There is no one answer for MGAs, and the efficiency depends as much on the system as the material used for thermal storage. There are several ways stored thermal energy can be used. It can, for example, be used directly, as heat. A lot of the energy we use is for heating anyway, so why convert heat to electricity and then back to heat – just distribute the heat directly. For this application lower temperature MGAs can be used (<600 C). But you can also store heat either from heating elements powered by electricity or directly from solar mirrors (not photovoltaics). These higher temperature MGAs can then be part of either a traditional turbine system or a multijunction photovoltaic (MPV) heat engine. The round trip efficiency of using thermal energy to run a turbine and generate electricity is 30-40%, so much lower than batteries or pumped hydro. The MPV system uses the heat to heat an element which essentially glows, and the photons from the glow are then converted to electricity by high-end photovoltaics, with an efficiency of 25-33%.

Using the heat directly seems to be the best option. As grid storage, any thermal storage system suffers from inherent low round trip efficiency. So this is not likely to be the grid storage revolution the article implies. It is potentially one more option among many grid storage options, and clearly not the best. All grid storage systems have trade offs, and the trade off for this one is low round-trip efficiency.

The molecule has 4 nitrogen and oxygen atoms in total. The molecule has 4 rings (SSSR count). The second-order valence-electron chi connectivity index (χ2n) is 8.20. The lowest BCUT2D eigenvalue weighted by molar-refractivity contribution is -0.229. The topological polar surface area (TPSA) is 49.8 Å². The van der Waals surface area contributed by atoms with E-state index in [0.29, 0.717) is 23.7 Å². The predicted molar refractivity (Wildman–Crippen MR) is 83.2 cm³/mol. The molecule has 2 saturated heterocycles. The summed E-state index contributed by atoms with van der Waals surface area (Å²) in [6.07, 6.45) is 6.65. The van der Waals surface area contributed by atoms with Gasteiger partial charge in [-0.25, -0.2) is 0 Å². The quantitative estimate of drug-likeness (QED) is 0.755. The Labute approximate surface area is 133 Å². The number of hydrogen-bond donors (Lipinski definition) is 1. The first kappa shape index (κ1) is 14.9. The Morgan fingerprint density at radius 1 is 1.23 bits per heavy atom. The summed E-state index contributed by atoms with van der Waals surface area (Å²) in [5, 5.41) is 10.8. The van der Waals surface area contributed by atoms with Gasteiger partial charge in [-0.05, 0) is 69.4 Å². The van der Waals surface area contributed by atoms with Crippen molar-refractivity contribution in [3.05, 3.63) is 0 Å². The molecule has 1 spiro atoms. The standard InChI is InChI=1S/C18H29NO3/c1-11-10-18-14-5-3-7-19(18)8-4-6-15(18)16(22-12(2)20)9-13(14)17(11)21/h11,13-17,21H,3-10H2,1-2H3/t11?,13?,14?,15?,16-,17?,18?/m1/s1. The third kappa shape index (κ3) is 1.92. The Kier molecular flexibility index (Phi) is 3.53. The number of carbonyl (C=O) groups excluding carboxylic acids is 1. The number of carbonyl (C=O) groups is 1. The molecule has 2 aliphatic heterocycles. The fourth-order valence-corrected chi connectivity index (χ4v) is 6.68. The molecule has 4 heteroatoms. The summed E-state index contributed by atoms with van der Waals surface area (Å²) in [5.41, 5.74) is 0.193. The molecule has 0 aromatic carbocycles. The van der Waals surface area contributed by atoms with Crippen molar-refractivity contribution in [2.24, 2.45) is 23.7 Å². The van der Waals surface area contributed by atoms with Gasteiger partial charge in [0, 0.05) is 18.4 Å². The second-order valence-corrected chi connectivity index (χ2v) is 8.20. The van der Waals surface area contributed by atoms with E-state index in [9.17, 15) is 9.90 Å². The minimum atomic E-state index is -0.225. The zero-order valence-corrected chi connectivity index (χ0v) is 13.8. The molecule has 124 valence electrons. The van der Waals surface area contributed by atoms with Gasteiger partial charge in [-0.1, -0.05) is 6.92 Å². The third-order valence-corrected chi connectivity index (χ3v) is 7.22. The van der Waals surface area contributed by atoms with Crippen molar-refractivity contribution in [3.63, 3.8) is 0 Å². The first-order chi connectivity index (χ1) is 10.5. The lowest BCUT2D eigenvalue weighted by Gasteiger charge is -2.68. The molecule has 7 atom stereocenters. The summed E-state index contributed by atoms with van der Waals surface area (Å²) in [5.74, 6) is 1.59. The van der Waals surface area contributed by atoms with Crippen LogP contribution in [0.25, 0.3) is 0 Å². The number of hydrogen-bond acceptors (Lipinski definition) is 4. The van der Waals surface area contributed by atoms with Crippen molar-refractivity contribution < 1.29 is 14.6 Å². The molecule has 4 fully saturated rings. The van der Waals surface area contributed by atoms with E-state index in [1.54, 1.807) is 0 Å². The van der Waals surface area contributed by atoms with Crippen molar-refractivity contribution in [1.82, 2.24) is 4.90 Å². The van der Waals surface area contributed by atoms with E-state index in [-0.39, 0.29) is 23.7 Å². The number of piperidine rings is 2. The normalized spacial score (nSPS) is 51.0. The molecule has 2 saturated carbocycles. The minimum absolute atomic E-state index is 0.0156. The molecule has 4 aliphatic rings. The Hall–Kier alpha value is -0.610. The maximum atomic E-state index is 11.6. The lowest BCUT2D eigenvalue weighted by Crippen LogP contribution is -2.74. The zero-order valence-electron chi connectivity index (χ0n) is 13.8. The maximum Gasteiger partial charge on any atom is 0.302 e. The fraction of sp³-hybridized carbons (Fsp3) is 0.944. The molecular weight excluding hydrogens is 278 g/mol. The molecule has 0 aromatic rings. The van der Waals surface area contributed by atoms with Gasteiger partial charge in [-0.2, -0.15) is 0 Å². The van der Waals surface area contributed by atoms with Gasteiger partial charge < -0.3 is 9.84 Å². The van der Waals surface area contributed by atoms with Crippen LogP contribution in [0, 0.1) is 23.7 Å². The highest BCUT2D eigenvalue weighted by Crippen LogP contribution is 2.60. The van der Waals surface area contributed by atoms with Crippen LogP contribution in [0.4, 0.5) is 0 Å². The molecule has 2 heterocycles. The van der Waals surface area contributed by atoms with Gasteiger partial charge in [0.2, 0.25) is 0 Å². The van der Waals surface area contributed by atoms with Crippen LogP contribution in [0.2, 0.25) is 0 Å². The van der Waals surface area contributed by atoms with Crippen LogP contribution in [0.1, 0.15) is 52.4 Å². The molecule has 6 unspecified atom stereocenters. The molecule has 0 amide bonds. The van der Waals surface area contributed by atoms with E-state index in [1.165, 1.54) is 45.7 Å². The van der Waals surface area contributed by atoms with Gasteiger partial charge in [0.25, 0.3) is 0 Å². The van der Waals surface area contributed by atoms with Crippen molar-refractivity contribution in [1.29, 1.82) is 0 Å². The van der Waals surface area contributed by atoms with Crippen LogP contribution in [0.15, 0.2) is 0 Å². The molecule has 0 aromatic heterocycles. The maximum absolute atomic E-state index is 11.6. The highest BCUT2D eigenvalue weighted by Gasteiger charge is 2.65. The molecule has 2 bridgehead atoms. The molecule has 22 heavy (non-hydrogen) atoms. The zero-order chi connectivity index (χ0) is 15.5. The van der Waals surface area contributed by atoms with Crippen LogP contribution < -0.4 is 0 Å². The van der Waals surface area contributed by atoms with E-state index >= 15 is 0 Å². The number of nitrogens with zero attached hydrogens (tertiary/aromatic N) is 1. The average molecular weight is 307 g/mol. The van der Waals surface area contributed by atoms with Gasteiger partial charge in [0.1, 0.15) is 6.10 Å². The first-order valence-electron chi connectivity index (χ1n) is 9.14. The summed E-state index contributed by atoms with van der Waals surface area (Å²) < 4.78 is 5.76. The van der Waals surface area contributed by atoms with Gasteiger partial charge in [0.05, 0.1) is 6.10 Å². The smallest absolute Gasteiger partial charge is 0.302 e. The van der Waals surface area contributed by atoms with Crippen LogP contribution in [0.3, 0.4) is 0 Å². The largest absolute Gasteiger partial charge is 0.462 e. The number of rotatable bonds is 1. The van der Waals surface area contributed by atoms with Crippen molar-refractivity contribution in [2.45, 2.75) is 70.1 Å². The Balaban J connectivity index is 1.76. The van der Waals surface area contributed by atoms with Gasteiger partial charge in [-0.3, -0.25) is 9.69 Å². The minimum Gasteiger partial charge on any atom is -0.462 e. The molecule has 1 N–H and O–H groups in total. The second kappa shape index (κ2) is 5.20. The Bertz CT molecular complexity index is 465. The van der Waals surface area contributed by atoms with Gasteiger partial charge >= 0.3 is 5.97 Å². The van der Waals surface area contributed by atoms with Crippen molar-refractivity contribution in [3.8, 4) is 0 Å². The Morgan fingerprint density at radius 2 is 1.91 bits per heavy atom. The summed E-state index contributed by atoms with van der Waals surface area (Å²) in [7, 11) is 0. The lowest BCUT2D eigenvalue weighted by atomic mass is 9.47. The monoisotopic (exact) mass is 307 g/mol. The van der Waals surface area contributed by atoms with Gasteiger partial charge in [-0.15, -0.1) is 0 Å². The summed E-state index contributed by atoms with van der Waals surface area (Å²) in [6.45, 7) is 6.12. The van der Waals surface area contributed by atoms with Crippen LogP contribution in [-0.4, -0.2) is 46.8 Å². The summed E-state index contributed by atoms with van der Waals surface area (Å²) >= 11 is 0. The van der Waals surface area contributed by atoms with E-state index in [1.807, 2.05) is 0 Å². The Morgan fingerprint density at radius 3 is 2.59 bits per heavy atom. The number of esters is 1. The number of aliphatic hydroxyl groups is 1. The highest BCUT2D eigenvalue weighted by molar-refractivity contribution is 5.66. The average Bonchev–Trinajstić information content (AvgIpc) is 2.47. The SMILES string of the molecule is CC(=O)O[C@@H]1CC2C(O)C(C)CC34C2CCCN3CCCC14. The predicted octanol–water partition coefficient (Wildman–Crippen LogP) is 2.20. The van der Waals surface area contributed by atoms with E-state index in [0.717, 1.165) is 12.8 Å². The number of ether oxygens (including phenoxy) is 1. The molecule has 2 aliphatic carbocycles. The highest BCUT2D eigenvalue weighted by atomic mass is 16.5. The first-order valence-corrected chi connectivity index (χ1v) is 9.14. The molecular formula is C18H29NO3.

This is interesting for another reason. Renewable energy sources, which are intermittent, can be used extensively in one of two basic ways. First, there’s grid storage – store the energy for use when the sun is not shining and the wind is not blowing. But the second is to have a large grid with overproduction capacity of energy. This means, for example, that you have wind and solar capable of producing 150% (to use a hypothetical figure) of demand, but averaged out across the grid you can meet 100% of demand everywhere. The idea is that the wind is always blowing somewhere. The point is – both options require overproduction. If you have a 50% round trip efficiency of storage, and half the energy produced is stored for later use, then you need to produce 150% of demand (again, using hypothetical figures). Either way, you need overproduction, which reduces the cost efficiency of renewables the greater the percent of total energy production they represent.

So – will MGA be the revolution the article implies? No. But they may be one more imperfect option among many imperfect options, and they may find their niche. I think using MGAs for heat storage and distribution, rather than grid storage, is the better option. But there may be some limited grid storage options if systems are designed and optimized with MGAs in mind. I can imagine, for example, a solar mirror array heating an MGA tower that runs a turbine or MPV to generate electricity.

But I would have loved a link to a technical article describing all the actual specific information related to the Newcastle MGA being discussed in the news report. It was painful to read such superficial and useless science reporting.